Survey of Powdery Mildew and Gray Mold Disease Management in Virginia and North Carolina Cut Flower Farms

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Virginia Tech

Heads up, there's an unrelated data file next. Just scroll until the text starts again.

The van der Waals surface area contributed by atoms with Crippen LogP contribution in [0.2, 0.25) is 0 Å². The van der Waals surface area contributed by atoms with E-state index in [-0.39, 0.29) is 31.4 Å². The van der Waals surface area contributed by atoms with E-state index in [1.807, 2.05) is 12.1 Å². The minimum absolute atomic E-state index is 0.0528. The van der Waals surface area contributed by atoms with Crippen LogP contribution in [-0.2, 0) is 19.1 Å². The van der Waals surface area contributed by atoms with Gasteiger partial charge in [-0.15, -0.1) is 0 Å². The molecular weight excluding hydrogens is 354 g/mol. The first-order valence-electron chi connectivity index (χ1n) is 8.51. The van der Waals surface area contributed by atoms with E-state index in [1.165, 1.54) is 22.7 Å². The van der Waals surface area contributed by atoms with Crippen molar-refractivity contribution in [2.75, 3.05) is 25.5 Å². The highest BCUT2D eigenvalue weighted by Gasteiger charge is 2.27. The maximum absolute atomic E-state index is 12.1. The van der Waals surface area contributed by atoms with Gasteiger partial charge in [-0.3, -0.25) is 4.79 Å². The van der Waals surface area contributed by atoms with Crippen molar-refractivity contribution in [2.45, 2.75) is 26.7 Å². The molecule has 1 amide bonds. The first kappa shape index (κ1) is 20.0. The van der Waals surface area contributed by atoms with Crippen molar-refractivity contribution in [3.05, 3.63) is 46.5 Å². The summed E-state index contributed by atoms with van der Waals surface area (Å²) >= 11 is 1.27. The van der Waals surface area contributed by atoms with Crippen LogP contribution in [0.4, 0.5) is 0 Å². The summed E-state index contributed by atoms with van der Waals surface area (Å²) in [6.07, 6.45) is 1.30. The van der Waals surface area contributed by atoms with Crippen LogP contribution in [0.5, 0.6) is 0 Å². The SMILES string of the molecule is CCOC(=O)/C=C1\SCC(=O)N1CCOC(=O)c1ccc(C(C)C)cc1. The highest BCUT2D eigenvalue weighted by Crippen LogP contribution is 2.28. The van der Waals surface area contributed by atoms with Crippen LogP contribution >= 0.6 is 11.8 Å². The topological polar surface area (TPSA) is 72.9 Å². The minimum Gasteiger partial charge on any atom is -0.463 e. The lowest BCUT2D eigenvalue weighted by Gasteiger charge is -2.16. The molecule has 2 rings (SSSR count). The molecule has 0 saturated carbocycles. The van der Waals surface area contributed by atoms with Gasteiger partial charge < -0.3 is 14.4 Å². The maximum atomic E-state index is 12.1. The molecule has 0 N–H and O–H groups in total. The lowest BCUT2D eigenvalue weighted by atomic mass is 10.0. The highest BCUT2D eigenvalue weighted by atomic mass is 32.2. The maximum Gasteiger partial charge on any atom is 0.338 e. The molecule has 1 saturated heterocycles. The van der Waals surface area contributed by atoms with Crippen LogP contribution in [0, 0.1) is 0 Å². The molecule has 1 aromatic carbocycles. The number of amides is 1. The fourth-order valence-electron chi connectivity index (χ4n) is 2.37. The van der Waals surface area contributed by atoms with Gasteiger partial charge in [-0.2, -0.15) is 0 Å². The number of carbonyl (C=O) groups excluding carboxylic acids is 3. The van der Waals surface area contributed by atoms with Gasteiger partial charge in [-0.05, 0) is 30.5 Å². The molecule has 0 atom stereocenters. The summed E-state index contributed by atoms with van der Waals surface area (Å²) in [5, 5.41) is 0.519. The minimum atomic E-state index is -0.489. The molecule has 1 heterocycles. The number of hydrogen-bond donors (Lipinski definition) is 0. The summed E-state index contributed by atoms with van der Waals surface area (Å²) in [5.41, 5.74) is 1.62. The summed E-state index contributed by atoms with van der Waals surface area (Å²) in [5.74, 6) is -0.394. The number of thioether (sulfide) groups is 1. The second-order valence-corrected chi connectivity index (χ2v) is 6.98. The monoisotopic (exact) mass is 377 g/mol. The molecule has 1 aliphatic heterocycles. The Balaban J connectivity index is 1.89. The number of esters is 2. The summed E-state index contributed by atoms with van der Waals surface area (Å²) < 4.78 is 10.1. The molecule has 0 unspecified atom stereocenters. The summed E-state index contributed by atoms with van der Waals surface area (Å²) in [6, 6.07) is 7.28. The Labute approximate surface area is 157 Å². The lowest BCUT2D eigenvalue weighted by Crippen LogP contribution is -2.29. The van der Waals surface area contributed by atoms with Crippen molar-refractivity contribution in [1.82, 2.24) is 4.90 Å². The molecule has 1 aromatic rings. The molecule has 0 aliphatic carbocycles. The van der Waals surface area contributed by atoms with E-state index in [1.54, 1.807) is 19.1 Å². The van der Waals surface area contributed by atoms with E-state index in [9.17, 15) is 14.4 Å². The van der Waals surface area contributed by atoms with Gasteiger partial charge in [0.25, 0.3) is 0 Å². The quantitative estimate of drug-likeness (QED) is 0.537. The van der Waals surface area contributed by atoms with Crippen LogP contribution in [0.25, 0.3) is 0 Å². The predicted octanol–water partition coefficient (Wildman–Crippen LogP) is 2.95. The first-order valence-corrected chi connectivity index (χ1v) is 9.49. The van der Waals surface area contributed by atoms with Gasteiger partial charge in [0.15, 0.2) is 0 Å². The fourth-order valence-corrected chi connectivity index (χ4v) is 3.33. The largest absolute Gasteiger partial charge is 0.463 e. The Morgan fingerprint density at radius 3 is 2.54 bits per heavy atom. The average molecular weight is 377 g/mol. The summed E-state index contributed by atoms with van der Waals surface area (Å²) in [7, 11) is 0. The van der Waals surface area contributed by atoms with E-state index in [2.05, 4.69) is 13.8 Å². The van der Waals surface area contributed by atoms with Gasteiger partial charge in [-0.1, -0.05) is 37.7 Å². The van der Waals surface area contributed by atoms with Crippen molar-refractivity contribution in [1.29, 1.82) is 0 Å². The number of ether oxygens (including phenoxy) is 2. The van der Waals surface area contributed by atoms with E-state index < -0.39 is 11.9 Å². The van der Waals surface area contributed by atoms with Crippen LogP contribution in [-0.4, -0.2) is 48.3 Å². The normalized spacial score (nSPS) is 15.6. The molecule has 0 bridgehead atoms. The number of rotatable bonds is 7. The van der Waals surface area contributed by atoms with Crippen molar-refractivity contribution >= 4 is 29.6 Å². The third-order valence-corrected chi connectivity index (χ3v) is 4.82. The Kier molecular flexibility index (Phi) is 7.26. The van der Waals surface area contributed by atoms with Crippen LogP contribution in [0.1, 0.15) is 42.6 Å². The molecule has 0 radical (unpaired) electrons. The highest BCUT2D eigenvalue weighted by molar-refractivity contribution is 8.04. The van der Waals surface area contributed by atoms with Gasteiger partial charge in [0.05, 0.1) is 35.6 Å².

Powdery mildew and gray mold diseases have potential to cause significant economic losses to cut flower growers. Information is needed on the effects of these diseases on growers’ returns and the effectiveness of practices to control the diseases. A survey was conducted to examine powdery mildew and gray mold disease management practices on cut flower farms in North Carolina and Virginia. Twenty cut flower farmers completed an online survey and eight of those respondents also participated in an interview. The survey gathered information about the farms, such as its acreage and number of years growing cut flowers, flower genera affected by the diseases, fungicide use and efficiency, and cultural control use and efficiency. The survey and subsequent interviews provided several major findings. First, the floral genera most affected by powdery mildew in North Carolina and Virginia were Zinnia, followed by Dahlia. The genera most affected by gray mold were Ranunculus, followed by Anemone and Dahlia. Second, crop loss due to each disease was mostly at the 0 to 10% level, with one farm losing 91 to 100% of Phlox crops to powdery mildew and another losing 81 to 90% of Tulipa crops to gray mold. Third, 40% of respondents have not used any fungicides for disease management; and for those who have, neem oil was the product they used most frequently. Fourth, all respondents considered sustainability very important when making disease management decisions; this was supported by their extensive use of cultural practices for disease control, in addition to their preference of nonchemical approaches and biorational products over synthetic pesticides. The commonly used cultural controls included, crop rotation, proper watering, disease resistant cultivars, sanitation, proper spacing, and weeding. Findings from this survey will help cut flowers growers in the Mid-Atlantic region to better manage these two important diseases.